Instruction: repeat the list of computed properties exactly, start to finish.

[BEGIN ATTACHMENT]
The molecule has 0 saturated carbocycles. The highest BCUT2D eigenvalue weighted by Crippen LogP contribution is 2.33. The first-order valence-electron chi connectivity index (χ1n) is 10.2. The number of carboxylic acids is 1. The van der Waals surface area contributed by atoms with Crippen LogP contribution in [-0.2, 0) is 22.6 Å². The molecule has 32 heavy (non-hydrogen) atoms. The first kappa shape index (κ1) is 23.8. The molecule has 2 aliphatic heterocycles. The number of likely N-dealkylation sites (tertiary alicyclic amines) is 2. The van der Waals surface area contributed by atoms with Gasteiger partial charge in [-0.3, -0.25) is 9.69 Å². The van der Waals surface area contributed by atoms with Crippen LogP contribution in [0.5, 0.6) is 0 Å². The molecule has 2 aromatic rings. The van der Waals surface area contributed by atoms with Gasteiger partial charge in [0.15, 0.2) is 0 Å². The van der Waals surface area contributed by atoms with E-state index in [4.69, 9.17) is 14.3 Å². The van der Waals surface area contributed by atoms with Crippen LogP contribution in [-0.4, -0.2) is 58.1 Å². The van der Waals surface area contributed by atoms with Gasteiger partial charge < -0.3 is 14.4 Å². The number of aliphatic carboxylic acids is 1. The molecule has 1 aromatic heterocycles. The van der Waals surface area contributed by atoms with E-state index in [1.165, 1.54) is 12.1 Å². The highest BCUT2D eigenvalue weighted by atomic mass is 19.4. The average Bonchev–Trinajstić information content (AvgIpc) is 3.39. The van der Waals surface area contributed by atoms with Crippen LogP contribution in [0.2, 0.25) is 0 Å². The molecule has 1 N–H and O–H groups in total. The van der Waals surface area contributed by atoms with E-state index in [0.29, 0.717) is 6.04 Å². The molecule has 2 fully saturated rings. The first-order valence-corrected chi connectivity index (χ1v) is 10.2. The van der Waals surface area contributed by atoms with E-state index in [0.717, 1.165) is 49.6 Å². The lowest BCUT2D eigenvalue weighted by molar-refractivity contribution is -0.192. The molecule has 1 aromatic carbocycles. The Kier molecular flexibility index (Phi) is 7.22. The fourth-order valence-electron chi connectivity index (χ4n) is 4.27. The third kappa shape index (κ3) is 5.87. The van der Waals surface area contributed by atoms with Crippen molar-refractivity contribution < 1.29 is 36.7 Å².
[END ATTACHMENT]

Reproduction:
The molecule has 0 saturated carbocycles. The highest BCUT2D eigenvalue weighted by Crippen LogP contribution is 2.33. The first-order valence-electron chi connectivity index (χ1n) is 10.2. The number of carboxylic acids is 1. The van der Waals surface area contributed by atoms with Crippen LogP contribution in [-0.2, 0) is 22.6 Å². The molecule has 32 heavy (non-hydrogen) atoms. The first kappa shape index (κ1) is 23.8. The molecule has 2 aliphatic heterocycles. The number of likely N-dealkylation sites (tertiary alicyclic amines) is 2. The van der Waals surface area contributed by atoms with Gasteiger partial charge in [-0.3, -0.25) is 9.69 Å². The van der Waals surface area contributed by atoms with Crippen LogP contribution in [0.5, 0.6) is 0 Å². The molecule has 2 aromatic rings. The van der Waals surface area contributed by atoms with Gasteiger partial charge in [0.15, 0.2) is 0 Å². The van der Waals surface area contributed by atoms with E-state index in [4.69, 9.17) is 14.3 Å². The van der Waals surface area contributed by atoms with Crippen LogP contribution in [-0.4, -0.2) is 58.1 Å². The van der Waals surface area contributed by atoms with Gasteiger partial charge < -0.3 is 14.4 Å². The number of aliphatic carboxylic acids is 1. The molecule has 1 aromatic heterocycles. The van der Waals surface area contributed by atoms with E-state index in [1.165, 1.54) is 12.1 Å². The highest BCUT2D eigenvalue weighted by atomic mass is 19.4. The average Bonchev–Trinajstić information content (AvgIpc) is 3.39. The van der Waals surface area contributed by atoms with Crippen LogP contribution in [0.2, 0.25) is 0 Å². The molecule has 1 N–H and O–H groups in total. The van der Waals surface area contributed by atoms with E-state index in [0.29, 0.717) is 6.04 Å². The molecule has 2 fully saturated rings. The first-order valence-corrected chi connectivity index (χ1v) is 10.2. The van der Waals surface area contributed by atoms with E-state index in [0.717, 1.165) is 49.6 Å². The lowest BCUT2D eigenvalue weighted by molar-refractivity contribution is -0.192. The molecule has 1 aromatic carbocycles. The Kier molecular flexibility index (Phi) is 7.22. The fourth-order valence-electron chi connectivity index (χ4n) is 4.27. The third kappa shape index (κ3) is 5.87. The van der Waals surface area contributed by atoms with Crippen molar-refractivity contribution < 1.29 is 36.7 Å².